Friday, July 31, 2015

It's Time for Albariño!

August 1 is Albariño day. There's something I bet you didn't know - I didn't until a few weeks ago. I always thought it strange that there would be a special day for a particular wine - why not a week or a month? I'm not going to drink it only on that day; regardless, at least this business about a special day gets us thinking about Albariño- and that's a good thing.

Albariño is a dry white that is becoming ever more popular in America; certainly the public is moving away from big reds, preferring more elegant, drinkable wines and Albariño is there to fit the bill. The fact that it's a lovely aromatic wine with delicious fresh fruit is also a big plus - here is a wine that is a crowd pleaser and one that can be paired with gourmet fare.

Albariño is a dry white made from the eponymous grape grown in the Rias Baixas region of northwest Spain, not far from the border with Portugal (there are also some excellent versions of Albariño produced in Portugal, but for this post, we'll only deal with those from Spain). 

This is a continental climate, with the advantage of being located not far from the Atlantic Ocean, meaning that local vineyards receive cooling breezes from the sea, moderating temperatures. This helps preserve freshness and acidity, which make this an ideal region for the Albariño variety. In fact, 90% of the plantings in Rias Baixas are Albariño. 

This means dozens and dozens of producers craft their version of Albariño. I've enjoyed these wines for years; Albariño has become one of my favorite summer whites, although I enjoy it in the spring and autumn as well. Most are unoaked, letting the pear, melon and apple fruit aromas shine through; they're ideal paired with shellfish (paella would be a great match), risotto and lighter vegetables such as carrots and peas. I also love taking an Albariño to a BYOB Thai restaurant here in Chicago - they are especially great with spring rolls, noodles or chicken or pork with lime and peanut sauce.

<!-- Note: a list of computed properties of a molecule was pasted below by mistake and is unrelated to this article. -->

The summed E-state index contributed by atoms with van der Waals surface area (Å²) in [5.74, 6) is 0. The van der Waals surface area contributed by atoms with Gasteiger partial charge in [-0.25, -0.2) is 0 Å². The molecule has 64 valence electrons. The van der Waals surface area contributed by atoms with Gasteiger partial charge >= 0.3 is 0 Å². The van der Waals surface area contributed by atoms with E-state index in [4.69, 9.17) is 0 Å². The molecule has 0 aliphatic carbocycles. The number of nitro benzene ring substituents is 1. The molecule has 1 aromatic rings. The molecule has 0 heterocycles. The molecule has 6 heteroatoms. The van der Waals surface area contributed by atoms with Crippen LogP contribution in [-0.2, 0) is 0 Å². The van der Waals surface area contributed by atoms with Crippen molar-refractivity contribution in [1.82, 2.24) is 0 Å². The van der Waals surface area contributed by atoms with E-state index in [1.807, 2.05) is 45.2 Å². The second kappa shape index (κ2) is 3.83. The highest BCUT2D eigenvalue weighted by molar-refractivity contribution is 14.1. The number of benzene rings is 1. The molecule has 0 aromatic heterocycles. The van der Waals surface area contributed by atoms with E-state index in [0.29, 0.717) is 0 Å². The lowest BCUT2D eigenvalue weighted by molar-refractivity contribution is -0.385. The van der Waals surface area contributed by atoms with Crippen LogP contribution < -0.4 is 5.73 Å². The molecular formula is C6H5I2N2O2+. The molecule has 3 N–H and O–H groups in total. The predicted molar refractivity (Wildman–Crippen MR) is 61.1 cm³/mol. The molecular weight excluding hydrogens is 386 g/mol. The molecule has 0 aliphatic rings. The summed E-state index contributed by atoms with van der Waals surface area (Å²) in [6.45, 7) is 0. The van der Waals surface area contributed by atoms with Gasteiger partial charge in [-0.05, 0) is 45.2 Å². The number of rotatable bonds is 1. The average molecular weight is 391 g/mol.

Here are notes on a few I've tasted recently:

2014 Don Olegario - Light yellow; lovely aromas of lime, golden apple, white peach and lilacs. Medium-bodied with a dry finish with a hint of minerality. Very good complexity and balance. Great typicity - a delicious Albariño for enjoyment now and over the next year. Suggested retail price: $20 (Imported by Kobrand)

2011 Trico - While most examples of Albariño are enjoyed upon release, the best can age a few years. This 2011 is one of the finest examples of aged Albrariño I've tried in a few years. Deep yellow- still fresh aromas of Bosc pear, geranium, saffron and magnolia. Medium-full with very good concentration. Very good acidity, excellent concentration and nice structure. Enjoy on its own or with paella, risotto or a summer vegetable salad. $25 (Imported by Michael Skurnik)

2013 Trico "Tabla de Sumar"- Straw/light yellow; attractive aromas of honeysuckle, yellow peach and lilacs. Medium-full, this has bright, juicy varietal fruit, very good acidity and a zippy, zesty, finish. Tasty and very delicious! $15 - very good value (Imported by Michael Skurnik)

2013 Martin Codax Albarino - Straw/light yellow; aromas are a bit closed at present - hints of Anjou pear, white peach and lilacs. Medium-bodied, clean and well balanced with good acidity. Good typicity - this is pleasant now, but should open a bit and will probably reveal more complexity within another 10-12 months. $15 (Imported by Gallo)

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